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For a homomorphism of rings $R \to S$, the following are equivalent:

a) $(-) \otimes_R S : \mathrm{Mod}(R) \to \mathrm{Mod}(S)$ reflects isomorphisms

b) $R \to S$ satisfies effective descent with respect to modules.

c) $R \to S$ is pure: For every $R$-module $M$ the natural map $M \to M \otimes_R S$ is a monomorphism.

For a reference, see "Descent Theory for Schemes" by Bachuki Mesablishvili; this work generalizes Grothendieck's descent theory for quasi-coherent modules.

Question. Let $R$ be a ring. Is there a noetherian ring $S$ together with a ring homomorphism $R \to S$ satisfying the equivalent properties above?

I don't know which one of (a) or (c) are more easy to verify. I've also included (b) to illustrate the strength of the condition, but also the geometric significance: Is every (affine) scheme "built up" out of noetherian schemes with respect to the "topology" of effective descent mophisms for quasi-coherent modules?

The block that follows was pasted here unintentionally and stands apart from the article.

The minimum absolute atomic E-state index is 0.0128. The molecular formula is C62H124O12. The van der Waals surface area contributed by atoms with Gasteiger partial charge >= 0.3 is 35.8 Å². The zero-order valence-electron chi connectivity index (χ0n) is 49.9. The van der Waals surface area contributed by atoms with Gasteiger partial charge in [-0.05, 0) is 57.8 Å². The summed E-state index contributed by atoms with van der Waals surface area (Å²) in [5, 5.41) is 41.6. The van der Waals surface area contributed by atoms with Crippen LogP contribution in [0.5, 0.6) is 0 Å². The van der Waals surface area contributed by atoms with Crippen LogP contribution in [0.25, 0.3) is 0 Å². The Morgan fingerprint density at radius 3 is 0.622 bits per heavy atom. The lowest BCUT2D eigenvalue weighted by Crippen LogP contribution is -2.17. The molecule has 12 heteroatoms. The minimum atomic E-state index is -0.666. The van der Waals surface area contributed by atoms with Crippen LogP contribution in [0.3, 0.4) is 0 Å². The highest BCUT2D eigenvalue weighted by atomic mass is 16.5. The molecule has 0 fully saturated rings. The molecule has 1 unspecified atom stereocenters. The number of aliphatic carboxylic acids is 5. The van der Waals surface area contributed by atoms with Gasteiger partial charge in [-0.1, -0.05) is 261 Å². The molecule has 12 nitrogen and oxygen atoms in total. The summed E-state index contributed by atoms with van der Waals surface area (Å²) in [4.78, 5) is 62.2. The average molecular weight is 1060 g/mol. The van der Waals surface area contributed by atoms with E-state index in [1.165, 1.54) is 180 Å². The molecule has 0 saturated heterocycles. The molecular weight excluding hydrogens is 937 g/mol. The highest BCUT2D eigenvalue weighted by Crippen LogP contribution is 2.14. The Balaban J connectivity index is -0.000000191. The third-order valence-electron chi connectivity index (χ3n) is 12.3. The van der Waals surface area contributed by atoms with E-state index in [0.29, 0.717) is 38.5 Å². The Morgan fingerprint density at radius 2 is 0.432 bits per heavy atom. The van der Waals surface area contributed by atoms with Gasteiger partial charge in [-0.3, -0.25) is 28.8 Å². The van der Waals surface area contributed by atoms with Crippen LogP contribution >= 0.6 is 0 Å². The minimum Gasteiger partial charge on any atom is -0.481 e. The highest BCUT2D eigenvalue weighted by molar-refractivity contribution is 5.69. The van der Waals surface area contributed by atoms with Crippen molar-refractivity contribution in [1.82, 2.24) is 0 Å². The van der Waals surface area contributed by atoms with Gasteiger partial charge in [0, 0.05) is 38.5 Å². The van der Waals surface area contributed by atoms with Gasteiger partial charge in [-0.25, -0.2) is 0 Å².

An affirmative answer would settle another problem in my work. On the other hand, I have no idea how to construct a reasonable noetherian ring $S$ over $R$ at all. If $R$ is a domain (which you may assume for convenience), then $S = \mathrm{Quot}(R)$ is an example, but of course it does not satisfy the condition.

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up vote 8 down vote accepted

I am afraid that this is not true for any non-noetherian ring.

Let $R \to S$ be a descent extension, and assume that $S$ is noetherian. Let $I$ be an ideal of $R$; there will be a finitely generated ideal $J \subseteq I$ of $R$ such that $JS = IS$. Hence $R/I$ and $R/J$ become isomorphic when tensored with $S$, so they are isomorphic are $R$-modules. So $I = J$. Hence $R$ is noetherian.

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Thanks Angelo! I have no idea why I didn't see this obvious proof, especially after having written down the same for faithfully flat $R \to S$. –  Martin Brandenburg Nov 27 '11 at 17:35
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